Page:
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With less than a year to go before the 2015 World Police and Fire Games are expected to attract in excess of 30,000 visitors to Northern Virginia and the surrounding area, many local public safety officials are working behind the scenes to ensure the games’ success.

Outnumbering even the Summer Olympics in terms of competitors, the first-responder-based athletic games — known locally as Fairfax 2015 — will play host to more than 12,000 police, fire and emergency official athletes as they take part in more than 60 sporting events.

The activities will take place in Northern Virginia, Washington, D.C., and parts of Maryland, but officials say 80 percent of the games will be held in Fairfax County at various venues June 26-July 5, 2015.

George Mason University is slated to be a large part of the event, with its aquatics center, track and fieldhouse taking center stage.

“We will also be using GMU’s baseball stadium,” said 2nd Lt. Tony Shobe of the Fairfax County Sheriff’s Office, who is the director of sports for the games. “The suburban setting of Fairfax County presents some challenges because the events are somewhat spread out. Usually the games are held in more of a compact urban setting. Transporting the athletes in particular is challenging.”

The sheer number of events are keeping organizers on their feet.

“Team competitions will include everything from baseball, basketball, softball and soccer to flag football, volleyball, dodge ball, rugby and ice hockey while individuals will compete in tennis, golf, boxing, bowling, swimming, martial arts, running, wrestling, table tennis, darts and more,” said Bill Knight, Fairfax 2015 president and CEO.

Knight said a full slate of more career-oriented events for police, fire and emergency personnel will fill out the competition, including activities such as: SWAT team, muster, orienteering, dragon boat, honor guard, pistol and rifle games, biathlon, ultimate firefighter and Toughest Competitor Alive, among others.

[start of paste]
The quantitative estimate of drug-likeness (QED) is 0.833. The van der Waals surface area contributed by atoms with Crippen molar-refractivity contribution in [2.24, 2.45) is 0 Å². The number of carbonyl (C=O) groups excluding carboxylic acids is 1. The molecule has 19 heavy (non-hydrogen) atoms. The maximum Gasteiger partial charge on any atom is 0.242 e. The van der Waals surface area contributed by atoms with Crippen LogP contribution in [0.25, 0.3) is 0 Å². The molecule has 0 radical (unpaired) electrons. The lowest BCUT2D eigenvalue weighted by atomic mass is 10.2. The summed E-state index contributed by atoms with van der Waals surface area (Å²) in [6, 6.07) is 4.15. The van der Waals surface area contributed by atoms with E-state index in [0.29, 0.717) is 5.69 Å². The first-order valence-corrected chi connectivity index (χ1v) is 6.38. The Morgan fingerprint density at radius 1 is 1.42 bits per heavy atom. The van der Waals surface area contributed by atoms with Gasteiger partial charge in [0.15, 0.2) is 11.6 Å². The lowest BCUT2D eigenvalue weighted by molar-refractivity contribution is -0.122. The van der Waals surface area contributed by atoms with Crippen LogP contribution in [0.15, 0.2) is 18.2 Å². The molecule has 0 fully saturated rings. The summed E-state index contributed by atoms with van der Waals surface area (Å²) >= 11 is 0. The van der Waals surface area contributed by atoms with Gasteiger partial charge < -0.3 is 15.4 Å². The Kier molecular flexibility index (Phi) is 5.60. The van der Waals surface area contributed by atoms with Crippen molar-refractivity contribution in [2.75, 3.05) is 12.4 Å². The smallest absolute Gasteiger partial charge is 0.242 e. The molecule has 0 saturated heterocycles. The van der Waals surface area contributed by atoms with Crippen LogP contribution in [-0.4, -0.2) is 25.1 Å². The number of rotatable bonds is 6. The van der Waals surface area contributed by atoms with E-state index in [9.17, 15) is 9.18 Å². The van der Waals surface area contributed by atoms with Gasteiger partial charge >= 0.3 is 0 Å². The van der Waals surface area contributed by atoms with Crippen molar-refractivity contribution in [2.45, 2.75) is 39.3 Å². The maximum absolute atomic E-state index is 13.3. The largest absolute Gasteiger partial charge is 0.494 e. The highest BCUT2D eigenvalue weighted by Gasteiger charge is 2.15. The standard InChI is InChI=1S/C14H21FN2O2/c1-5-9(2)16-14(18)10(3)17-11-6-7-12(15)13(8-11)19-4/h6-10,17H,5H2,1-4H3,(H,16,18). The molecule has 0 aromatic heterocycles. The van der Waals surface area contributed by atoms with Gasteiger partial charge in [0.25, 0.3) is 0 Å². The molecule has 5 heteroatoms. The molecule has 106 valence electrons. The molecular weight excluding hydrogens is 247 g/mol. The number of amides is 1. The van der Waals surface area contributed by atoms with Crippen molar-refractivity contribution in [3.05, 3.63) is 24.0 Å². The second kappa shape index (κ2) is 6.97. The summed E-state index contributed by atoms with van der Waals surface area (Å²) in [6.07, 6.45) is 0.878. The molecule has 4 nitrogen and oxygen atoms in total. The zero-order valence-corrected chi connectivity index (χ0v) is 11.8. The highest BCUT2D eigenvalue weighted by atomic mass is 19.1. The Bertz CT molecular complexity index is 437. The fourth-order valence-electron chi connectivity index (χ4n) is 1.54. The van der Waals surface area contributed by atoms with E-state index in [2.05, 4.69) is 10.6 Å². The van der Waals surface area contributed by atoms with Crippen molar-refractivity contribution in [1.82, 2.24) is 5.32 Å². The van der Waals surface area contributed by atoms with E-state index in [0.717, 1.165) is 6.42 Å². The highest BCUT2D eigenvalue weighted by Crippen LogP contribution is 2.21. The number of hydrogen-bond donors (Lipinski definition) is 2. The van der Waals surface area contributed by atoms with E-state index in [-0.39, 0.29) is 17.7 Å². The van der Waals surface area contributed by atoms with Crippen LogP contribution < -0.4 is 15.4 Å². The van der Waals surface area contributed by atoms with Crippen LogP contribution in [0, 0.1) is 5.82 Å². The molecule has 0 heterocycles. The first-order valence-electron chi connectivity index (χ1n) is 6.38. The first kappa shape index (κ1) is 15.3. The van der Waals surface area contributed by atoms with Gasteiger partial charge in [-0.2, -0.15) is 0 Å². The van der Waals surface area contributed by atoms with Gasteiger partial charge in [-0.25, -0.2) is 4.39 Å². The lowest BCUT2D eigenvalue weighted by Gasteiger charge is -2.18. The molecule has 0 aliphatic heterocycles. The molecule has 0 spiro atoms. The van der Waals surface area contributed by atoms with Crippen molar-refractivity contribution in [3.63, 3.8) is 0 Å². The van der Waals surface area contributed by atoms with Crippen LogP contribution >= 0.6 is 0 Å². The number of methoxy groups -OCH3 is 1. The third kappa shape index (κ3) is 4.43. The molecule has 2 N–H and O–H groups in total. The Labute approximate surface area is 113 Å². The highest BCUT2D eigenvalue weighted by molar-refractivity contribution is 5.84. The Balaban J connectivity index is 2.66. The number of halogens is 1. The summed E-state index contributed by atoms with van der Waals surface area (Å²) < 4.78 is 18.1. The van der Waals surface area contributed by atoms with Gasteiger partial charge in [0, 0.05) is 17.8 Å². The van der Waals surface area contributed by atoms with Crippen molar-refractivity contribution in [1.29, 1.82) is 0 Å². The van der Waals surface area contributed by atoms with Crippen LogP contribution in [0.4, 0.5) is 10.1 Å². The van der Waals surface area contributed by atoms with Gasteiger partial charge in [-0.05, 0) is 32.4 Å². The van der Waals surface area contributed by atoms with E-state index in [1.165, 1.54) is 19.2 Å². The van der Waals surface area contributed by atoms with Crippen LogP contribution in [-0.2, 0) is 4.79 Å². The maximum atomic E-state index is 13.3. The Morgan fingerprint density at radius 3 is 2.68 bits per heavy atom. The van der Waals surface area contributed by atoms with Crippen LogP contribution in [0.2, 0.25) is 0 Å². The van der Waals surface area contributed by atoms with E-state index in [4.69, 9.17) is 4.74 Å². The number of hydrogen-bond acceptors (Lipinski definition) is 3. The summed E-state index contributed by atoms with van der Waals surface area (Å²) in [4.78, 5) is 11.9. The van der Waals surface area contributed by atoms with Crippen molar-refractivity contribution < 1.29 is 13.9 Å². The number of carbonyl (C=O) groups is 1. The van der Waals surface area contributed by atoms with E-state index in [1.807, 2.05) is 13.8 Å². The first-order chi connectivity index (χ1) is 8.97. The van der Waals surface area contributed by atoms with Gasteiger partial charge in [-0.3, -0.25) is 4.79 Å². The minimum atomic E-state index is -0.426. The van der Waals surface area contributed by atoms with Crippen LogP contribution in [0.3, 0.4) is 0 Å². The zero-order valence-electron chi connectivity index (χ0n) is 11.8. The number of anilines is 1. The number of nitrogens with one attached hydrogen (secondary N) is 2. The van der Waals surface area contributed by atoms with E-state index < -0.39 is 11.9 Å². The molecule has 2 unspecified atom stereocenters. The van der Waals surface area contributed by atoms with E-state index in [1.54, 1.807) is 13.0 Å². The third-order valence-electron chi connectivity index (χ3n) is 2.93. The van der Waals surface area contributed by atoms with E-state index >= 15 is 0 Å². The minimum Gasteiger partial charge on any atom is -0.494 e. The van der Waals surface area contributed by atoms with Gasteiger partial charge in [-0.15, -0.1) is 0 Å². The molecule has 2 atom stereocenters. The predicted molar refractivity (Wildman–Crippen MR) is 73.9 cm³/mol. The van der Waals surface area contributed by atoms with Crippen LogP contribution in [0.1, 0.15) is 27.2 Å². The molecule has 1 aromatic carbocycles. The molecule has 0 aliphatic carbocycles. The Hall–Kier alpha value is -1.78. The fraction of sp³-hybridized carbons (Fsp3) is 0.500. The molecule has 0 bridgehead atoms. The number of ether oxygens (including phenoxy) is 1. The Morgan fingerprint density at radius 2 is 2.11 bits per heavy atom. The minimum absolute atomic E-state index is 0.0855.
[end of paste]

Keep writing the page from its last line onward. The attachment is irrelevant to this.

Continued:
Security is another major concern for organizers.

Major Richard Perez of the Fairfax County Police Department is in charge of security for the games.

“There are best practices and existing security templates for putting together security for a mega-event like this,” said Perez. “We don’t disclose too much about the details, but I will say that our security will be comprehensive and will include community input, awareness and participation as well as participation from our federal, state and local law enforcement partners.”

Battalion Chief Jerome Williams of the Fairfax County Fire and Rescue Dept. and Lt. Bruce Blechl of the Fairfax County Police Dept. have worked together to bring the international games to Fairfax County for nine years.

“Jerome and I met as competitors during the 1999 games in Sweden,” said Blechl. “Our paths had never crossed locally, but we found out that we lived only a few miles from one another. We started working together to bring the games to Fairfax County, and in 2005, we put in a bid for the 2013 games and lost to Belfast, Ireland. We were encouraged to apply again, and then we won the bid for the 2015 games.”

Williams said hosting the games in his hometown is a dream come true.

“Our goal was always to bring the games to Fairfax County,” Williams said. “We wanted to showcase the area and represent both Fairfax County and the United States.”

The games are expected to generate between $80 and $100 million of economic activity to the National Capital Region. Barry Biggar, CEO of Visit Fairfax, said Fairfax County has never before hosted an event of this magnitude.

“It is certainly the single largest event we have ever seen,” he said. “The direct economic impact to the region is $80 million, but if you factor in the indirect economics such as the hundreds of extra people that local restaurants and hotels will employ during the games, and the money from those paychecks that will likely be spent here as well, the real figure is more like $100 million.”

Many other local public safety personnel are also working behind the scenes in a variety of disciplines.

“Producing an event of this magnitude requires an infrastructure that spans multiple disciplines, and we are proud of the team we have assembled to date,” Knight said. “Our social media division, headed by Fairfax County firefighter Craig Lueke, is already miles beyond any prior Games’ effort. This bodes extremely well for attracting athletes and volunteers, both of whom comprise the fundamental core of our event.”

For more information about the games or to learn how to apply to be a volunteer, go to, or call 202-480-9734.